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The Business Online: The big oil companies target Canadian oil sands operators

The big oil companies target Canadian oil sands operators

By Richard Orange
14 May 2006

STAFF at Calgary’s Fairmont Palliser Hotel are getting used to a resolutely international crowd. After decades on the fringes of the oil industry, the Canadian province of Alberta is hot. And a stream of investment bankers and company executives, from China, Italy, the UK, France and the US, have been traipsing through the lobby of Calgary’s smartest hotel for two years now, looking to strike a deal that will bring their companies a bigger slice of the prize.

Alberta’s vast reserves of oil sands and heavy oil, with more than 174bn barrels, rival Saudi Arabia’s and, thanks to the $70-a-barrel oil price, what was five years ago marginally economic is now highly profitable. So when Royal Dutch Shell last week snapped up Canadian heavy oil company Blackrock Ventures for $2.18bn (E1.68bn, £1.15bn) hopes were raised that the long-awaited oil sands takeover boom may have begun.

Shell certainly paid a full price. The offer was a 27% premium to Black Rock’s share price and more than three times as much per barrel of reserves than Shell’s French rival Total paid when it snapped up Deer Creek Energy for $1.6bn in September 2005.

Granted, Deer Creek’s assets were in oil sands, which have to be expensively scooped out of the earth, using the world’s biggest diggers, after which the oil is washed out. Blackrock Ventures, on the other hand, produces heavy oil from the Peace River bitumen reserves, where Shell already has a big project.

Days before the announcement, Shell had already announced plans to increase production at Peace River from 8,000 barrels per day (bpd) to 100,000 bpd by 2009. The idea is to apply what’s known as a “huff and puff” system, pumping steam into the grounds to help extract the bitumen. Applying the technology to Blackrock’s 12,000 bpd production would add at least an extra 30,000 barrels per day.

Even so, the $3.77 per barrel Shell paid is still more expensive than other oil sands companies of the same scale. According to Canada’s Peters Co, the only one more expensive would be Canadian Oil Sands Trust at $5.6, which, owing to its ring-fenced tax-free financial structure, is out of bounds to major oil companies.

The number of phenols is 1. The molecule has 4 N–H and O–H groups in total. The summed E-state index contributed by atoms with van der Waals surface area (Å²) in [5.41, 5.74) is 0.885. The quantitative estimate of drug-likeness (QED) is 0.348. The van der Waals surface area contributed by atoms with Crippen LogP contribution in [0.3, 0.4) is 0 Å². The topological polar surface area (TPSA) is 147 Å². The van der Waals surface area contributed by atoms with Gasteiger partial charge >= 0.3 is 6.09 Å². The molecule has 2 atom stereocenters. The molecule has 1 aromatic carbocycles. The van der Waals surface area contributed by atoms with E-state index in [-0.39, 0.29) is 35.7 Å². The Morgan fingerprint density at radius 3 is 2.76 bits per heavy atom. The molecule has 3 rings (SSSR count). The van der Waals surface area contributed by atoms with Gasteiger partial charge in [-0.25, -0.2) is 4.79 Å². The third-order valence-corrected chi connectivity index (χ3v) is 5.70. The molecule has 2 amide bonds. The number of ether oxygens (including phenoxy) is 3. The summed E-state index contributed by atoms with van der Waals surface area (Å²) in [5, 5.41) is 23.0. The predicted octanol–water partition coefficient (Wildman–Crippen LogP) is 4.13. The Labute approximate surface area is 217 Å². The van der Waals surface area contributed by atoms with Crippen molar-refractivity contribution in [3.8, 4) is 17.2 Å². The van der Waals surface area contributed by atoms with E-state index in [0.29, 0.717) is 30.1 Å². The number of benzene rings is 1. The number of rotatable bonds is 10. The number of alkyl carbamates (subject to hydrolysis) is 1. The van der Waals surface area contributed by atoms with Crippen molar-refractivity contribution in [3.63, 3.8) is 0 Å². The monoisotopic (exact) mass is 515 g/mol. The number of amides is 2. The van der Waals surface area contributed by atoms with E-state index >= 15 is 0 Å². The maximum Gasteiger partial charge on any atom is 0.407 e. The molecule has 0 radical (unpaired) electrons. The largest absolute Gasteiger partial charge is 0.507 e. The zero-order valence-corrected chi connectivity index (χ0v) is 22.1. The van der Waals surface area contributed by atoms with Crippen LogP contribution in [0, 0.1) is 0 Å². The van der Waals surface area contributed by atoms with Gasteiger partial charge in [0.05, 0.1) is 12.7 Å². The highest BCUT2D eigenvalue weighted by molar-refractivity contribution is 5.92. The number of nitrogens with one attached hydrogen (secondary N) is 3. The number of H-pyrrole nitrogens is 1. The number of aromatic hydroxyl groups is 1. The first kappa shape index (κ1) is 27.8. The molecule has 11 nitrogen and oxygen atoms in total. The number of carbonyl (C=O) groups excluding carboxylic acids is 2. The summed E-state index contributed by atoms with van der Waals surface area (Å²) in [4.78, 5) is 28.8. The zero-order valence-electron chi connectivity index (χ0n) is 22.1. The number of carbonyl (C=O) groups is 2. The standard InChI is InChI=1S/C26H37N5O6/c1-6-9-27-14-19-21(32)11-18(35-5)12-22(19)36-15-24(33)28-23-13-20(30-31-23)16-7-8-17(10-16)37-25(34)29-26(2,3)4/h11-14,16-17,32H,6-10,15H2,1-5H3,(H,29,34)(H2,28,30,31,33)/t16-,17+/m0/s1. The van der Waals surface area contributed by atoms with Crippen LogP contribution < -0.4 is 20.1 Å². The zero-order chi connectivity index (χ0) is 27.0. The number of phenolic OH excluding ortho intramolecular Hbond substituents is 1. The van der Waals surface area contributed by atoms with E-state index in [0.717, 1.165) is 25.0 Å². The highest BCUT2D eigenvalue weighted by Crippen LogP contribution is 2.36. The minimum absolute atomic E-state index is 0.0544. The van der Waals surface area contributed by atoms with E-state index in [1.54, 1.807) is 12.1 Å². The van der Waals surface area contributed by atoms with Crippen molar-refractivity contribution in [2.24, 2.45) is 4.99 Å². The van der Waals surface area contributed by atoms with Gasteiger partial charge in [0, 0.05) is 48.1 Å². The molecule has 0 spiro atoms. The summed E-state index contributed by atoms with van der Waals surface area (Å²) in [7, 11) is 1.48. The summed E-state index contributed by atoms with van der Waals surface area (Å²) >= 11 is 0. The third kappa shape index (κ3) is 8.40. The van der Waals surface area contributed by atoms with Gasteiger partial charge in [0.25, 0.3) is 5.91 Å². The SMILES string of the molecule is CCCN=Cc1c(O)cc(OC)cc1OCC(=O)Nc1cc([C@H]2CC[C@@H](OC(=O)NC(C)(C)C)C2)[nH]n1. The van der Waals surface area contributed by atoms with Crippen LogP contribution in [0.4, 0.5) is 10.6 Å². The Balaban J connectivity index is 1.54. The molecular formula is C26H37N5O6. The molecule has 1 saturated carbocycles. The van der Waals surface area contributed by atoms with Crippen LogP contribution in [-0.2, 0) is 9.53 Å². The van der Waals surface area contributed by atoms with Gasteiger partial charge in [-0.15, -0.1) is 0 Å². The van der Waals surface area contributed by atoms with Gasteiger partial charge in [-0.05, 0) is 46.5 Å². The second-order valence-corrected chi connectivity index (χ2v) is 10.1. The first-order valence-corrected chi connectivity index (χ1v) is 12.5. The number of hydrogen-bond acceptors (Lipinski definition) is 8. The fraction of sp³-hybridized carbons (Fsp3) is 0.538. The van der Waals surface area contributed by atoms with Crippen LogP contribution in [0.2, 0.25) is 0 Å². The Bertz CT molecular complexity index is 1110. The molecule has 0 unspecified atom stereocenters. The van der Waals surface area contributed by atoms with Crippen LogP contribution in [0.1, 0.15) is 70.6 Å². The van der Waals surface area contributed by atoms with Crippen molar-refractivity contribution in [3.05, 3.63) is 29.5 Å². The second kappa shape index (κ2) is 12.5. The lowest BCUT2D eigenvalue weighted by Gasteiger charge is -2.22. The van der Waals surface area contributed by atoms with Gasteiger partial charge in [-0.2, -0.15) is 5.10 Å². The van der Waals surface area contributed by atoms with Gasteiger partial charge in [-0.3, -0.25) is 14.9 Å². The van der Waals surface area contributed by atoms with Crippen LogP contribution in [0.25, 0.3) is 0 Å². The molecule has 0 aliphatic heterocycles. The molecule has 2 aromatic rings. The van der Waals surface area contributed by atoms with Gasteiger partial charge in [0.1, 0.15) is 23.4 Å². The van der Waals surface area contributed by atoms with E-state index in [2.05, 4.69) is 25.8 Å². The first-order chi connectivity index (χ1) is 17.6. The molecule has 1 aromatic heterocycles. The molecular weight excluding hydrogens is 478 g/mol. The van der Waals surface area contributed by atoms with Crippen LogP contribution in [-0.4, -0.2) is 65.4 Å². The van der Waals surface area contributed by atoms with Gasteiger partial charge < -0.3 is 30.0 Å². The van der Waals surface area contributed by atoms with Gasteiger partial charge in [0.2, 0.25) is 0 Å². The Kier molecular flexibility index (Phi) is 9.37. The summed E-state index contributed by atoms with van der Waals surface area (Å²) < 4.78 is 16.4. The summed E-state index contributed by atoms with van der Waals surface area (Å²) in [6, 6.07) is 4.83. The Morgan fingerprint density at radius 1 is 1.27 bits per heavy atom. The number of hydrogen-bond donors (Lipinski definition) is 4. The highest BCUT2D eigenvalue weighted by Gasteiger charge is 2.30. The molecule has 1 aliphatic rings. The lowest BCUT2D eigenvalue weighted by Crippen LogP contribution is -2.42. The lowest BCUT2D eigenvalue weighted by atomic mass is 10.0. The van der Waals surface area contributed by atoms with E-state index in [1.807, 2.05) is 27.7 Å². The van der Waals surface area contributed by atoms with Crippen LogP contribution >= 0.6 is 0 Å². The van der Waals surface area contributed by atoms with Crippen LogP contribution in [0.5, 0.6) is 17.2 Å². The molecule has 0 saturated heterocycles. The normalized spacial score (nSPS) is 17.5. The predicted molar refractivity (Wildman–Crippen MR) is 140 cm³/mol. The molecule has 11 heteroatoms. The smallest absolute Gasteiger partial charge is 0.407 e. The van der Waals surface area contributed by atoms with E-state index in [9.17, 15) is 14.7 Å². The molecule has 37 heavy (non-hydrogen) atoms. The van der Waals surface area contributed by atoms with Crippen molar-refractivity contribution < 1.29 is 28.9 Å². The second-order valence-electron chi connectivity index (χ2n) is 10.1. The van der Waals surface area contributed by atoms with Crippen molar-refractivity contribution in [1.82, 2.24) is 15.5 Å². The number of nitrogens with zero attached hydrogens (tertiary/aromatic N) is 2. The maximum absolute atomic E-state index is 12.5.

Italy’s Eni, Chinese oil companies Cnooc and Sinopec, and US oil companies are also looking to get into oil sands. So what else could be on the menu? For Shell, the obvious one is Western Oil Sands, which holds 20% of Shell Canada’s massive Athabasca oil sands project, due to increase production from 180,000bpd to 500,000bpd by 2009. With a market value of $5.1bn, Western Oil Sands would be digestible.

The present share price would value the total resource at just $2.70 a barrel, comparing well with the $3.77 Shell paid for Blackrock. But the word in Calgary is that Shell has long been trying to buy the company out. The management, who originally conceived of the Athabasca project, have so far been unwilling to sell.

Other manageable acquisitions are OPTI Canada, with a market value of some $3.7bn. Like Blackrock, it already has production – some 30,000 bpd, and the share price puts the reserves at $1.77 a barrel, about half what Shell paid for Blackrock. But the price reflects some poor results from the pilot phase of its core Long Lake project.

UTS is another mid-sized favourite, with a value of $2.8bn. There’s little doubt its resource is there, but it has been slow to bring it to fruition and isn’t expected to start producing until the end of the decade. The same goes for Synenco, which is worth some $1.2bn, working out at a bargain $1.45 per barrel. There are others at the smaller end, such as Petrobank and Paramount Resources.

But what really gets people talking in Calgary is the prospect of someone going all the way and buying a large Canadian oil company. A company like Encana, worth about $44bn, with its position in oil sands and unconventional natural gas, would work out cheaper per barrel than its smaller peers, analysts say. And, with a broader mix of assets, wouldn’t be as pure a bet on oil sands, which risk becoming unprofitable if the oil price falls below $25, or labour shortages and fuel costs push production costs up. Nexen, worth some $15bn, and Canadian Natural Resources worth $32bn, would be other monster deals. In any case, while the oil price stays where it is today, the Fairmont Palliser will have little trouble selling rooms.

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